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Border & Immigration

Tijuana Consumers Start Paying Tax On Ready-Made Food

Ready-made food at the Mexican convenience store Oxxo in Tijuana, July 3, 2015.
Jean Guerrero
Ready-made food at the Mexican convenience store Oxxo in Tijuana, July 3, 2015.

Starting this month, consumers south of the border must pay a 16 percent sales tax on pre-packaged and ready-made food sold at convenience stores.

Food like pizza, hotdogs, sandwiches and burritos just got more expensive in Mexico.

The nationwide tax is Mexico’s latest move to rein in high obesity rates. In 2013, Mexico’s Congress approved separate taxes on sugary drinks and junk food.

The ready-made food tax is expected to have a disproportionate impact on Mexican border residents because of last year’s general sales tax hike for the region from 11 percent to 16 percent.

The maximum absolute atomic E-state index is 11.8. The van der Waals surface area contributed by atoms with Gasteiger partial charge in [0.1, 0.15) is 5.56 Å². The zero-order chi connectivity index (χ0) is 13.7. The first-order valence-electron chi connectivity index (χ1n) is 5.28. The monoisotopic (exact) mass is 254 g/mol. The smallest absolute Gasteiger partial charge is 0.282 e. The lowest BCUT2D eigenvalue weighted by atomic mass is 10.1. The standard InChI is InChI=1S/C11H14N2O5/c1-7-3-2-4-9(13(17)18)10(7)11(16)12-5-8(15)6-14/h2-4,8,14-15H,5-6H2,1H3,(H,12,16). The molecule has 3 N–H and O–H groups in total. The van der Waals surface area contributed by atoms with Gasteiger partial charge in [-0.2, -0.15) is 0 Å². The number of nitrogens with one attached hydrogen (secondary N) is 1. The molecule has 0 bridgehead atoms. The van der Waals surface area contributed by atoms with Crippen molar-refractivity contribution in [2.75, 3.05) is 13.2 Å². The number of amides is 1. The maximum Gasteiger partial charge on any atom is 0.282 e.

Gilberto Leyva Camacho, president of Tijuana’s Chamber of Commerce, said that sales tax didn’t go into effect for ready-made food at convenience stores until Wednesday.

“The people who are most going to be hurt by this are low-income consumers,” he said. “Many who are in a rush often buy a hotdog or a hamburger.”

Camacho said he thinks the sales tax is going to promote Mexico’s informal economy, because the tax doesn’t apply to mobile street food vendors who sell the same food.

He added that the tax is expected to increase border crossings to San Diego, as Tijuana residents may prefer to buy this food where it’s cheaper.

Ramon Diaz is a 39-year-old Tijuana merchant who often eats food from Oxxo because it’s quick and he works full-time.

“Because of time issues. I’m racing around,” he said.

He said he thinks the tax is going to make things difficult for him.

“It affects me a lot because I don’t have anyone to make me food. So I have to buy burritos, hamburgers and sandwiches in convenience stores,” he said.